Apparently the phrase "pulling my leg" in English, meaning when someone is attempting to fool you, translates in Spanish as "pulling my hair."
Che told us about The Great Wall of Lucy Wu, in which people studied proverbs and acted out stories behind the proverbs. There were originally specific contextual meanings behind things like "eat in the east; sleep in the west." A story behind each one.
This reminded us, of course, of the Star Trek episode "Darmok" in which the alien language is entirely composed of opaque idioms and the literal is meaningless. We discussed that for a while, since it's one of my favorite episodes and I wrote a story using it as inspiration.
In a fictional world, you can make up your own expressions, or alter ones from the real world to fit. I mentioned two from my Varin world: "A rock roof is safer than a blanket," wrote itself but has no parallel in our world, while "out of the dark" is a variant on "out of the blue." A reader needs context in order to understand an idiomatic epxression.
If you run into a spot in your narrative where you instinctively want to put an English idiom, but it doesn't fit, think about what the secondary world context might support. Watch for contextual mismatches.
Morgan mentioned "feathers in the wind" as an idiom suggesting that gossip can't be captured.
Our capacity to understand metaphor helps us to understand idioms.
Che mentioned "blood adds sauce to the meal," which depending on context could mean "fresher is better" or "you have no taste."
My own character Rulii says things like "only the scavenger doesn't expect to find his meat still struggling," and "are your teeth sharp enough"?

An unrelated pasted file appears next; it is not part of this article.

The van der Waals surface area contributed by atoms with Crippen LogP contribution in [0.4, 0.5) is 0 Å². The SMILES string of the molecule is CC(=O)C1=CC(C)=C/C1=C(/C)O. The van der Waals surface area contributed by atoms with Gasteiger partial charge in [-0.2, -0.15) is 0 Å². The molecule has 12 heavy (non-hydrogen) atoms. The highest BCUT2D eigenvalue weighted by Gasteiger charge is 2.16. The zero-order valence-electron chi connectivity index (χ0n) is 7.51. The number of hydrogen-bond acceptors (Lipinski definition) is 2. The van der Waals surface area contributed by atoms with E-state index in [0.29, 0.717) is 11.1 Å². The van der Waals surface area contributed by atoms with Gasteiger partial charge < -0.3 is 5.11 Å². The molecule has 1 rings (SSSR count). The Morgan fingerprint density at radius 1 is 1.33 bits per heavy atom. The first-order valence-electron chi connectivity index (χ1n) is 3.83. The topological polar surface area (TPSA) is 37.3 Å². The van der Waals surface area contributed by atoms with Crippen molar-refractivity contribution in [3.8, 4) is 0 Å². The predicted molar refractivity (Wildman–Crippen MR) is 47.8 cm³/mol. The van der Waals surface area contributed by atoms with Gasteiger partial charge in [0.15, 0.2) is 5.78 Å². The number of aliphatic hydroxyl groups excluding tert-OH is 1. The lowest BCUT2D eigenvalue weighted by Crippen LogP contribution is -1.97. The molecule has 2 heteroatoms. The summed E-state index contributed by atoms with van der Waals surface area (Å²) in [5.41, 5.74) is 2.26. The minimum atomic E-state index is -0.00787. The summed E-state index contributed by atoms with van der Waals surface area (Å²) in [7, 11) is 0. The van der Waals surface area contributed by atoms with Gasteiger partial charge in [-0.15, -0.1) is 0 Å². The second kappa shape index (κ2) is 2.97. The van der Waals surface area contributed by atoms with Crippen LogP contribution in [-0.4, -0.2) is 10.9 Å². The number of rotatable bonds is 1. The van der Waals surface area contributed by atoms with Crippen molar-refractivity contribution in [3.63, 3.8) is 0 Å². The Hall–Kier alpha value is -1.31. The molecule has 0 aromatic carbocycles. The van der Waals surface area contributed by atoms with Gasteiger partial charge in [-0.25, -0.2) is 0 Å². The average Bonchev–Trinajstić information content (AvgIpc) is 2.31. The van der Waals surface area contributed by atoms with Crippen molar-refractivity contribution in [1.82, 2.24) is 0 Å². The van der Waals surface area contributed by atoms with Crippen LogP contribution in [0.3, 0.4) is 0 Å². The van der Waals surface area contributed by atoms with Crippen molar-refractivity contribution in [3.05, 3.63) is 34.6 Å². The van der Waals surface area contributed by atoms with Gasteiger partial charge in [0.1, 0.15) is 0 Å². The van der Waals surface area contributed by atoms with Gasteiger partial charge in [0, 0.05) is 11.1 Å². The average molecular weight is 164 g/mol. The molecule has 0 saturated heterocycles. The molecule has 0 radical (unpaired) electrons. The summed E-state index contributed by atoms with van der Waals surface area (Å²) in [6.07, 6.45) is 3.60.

Each idiom can have meta-implications.
Che mentioned how real world proverbs are often used to teach. "If you lie down with dogs, you wake up with fleas" "A bird in the hand is worth two in the bush."
You can have similar proverbs in your world.
Glenda talked about how you need to know the story behind "sour grapes" in order to grasp all the implications. This led us to talking about canonical stories. Are they religious stories? Folk tales?
If you are using idioms or proverbs in your world, you get more metaphor, and a bit of historical linguistics folded in. There's an opportunity there to have real events give rise to an expression that becomes idiomatically opaque later.
Che mentioned that if you are looking for idiom contexts, there are lists available on websites for people studying English as a Second Languge (ESL). Is there a character in your story who is a proverb-using person?
You can look for ideas in books of proverbs from other countries.
More detail and examples can be found in the video: